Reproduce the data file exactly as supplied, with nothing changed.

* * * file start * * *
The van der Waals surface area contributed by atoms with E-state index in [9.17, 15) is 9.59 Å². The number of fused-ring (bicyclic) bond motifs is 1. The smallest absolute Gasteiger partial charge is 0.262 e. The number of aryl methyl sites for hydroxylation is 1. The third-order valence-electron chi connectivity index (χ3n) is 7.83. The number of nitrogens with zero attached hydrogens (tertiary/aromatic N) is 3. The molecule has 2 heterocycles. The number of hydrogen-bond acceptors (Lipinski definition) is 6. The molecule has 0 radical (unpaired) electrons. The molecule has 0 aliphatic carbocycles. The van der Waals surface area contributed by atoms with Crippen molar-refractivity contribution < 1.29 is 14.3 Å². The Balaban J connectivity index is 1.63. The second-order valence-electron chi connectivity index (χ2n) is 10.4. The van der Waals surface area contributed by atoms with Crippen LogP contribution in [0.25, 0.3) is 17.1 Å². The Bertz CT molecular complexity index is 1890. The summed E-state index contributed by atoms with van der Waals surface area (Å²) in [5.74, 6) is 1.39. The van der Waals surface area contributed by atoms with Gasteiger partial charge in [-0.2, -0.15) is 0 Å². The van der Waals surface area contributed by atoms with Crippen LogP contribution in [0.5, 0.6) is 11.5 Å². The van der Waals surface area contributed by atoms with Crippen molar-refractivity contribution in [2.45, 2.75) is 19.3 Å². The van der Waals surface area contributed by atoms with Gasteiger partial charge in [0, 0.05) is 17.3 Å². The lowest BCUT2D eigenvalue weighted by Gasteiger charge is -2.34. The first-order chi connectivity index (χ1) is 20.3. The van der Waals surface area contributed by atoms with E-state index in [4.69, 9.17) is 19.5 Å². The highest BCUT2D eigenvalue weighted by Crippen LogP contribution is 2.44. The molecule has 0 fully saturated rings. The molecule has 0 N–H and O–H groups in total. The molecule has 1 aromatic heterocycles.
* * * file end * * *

The van der Waals surface area contributed by atoms with E-state index in [9.17, 15) is 9.59 Å². The number of fused-ring (bicyclic) bond motifs is 1. The smallest absolute Gasteiger partial charge is 0.262 e. The number of aryl methyl sites for hydroxylation is 1. The third-order valence-electron chi connectivity index (χ3n) is 7.83. The number of nitrogens with zero attached hydrogens (tertiary/aromatic N) is 3. The molecule has 2 heterocycles. The number of hydrogen-bond acceptors (Lipinski definition) is 6. The molecule has 0 radical (unpaired) electrons. The molecule has 0 aliphatic carbocycles. The van der Waals surface area contributed by atoms with Crippen molar-refractivity contribution < 1.29 is 14.3 Å². The Balaban J connectivity index is 1.63. The second-order valence-electron chi connectivity index (χ2n) is 10.4. The van der Waals surface area contributed by atoms with Crippen LogP contribution in [0.25, 0.3) is 17.1 Å². The Bertz CT molecular complexity index is 1890. The summed E-state index contributed by atoms with van der Waals surface area (Å²) in [5.74, 6) is 1.39. The van der Waals surface area contributed by atoms with Gasteiger partial charge in [-0.2, -0.15) is 0 Å². The van der Waals surface area contributed by atoms with Crippen LogP contribution in [0.5, 0.6) is 11.5 Å². The van der Waals surface area contributed by atoms with Crippen molar-refractivity contribution in [2.45, 2.75) is 19.3 Å². The van der Waals surface area contributed by atoms with Gasteiger partial charge in [0, 0.05) is 17.3 Å². The lowest BCUT2D eigenvalue weighted by Gasteiger charge is -2.34. The first-order chi connectivity index (χ1) is 20.3. The van der Waals surface area contributed by atoms with E-state index in [4.69, 9.17) is 19.5 Å². The highest BCUT2D eigenvalue weighted by Crippen LogP contribution is 2.44. The molecule has 0 fully saturated rings. The molecule has 0 N–H and O–H groups in total. The molecule has 1 aromatic heterocycles.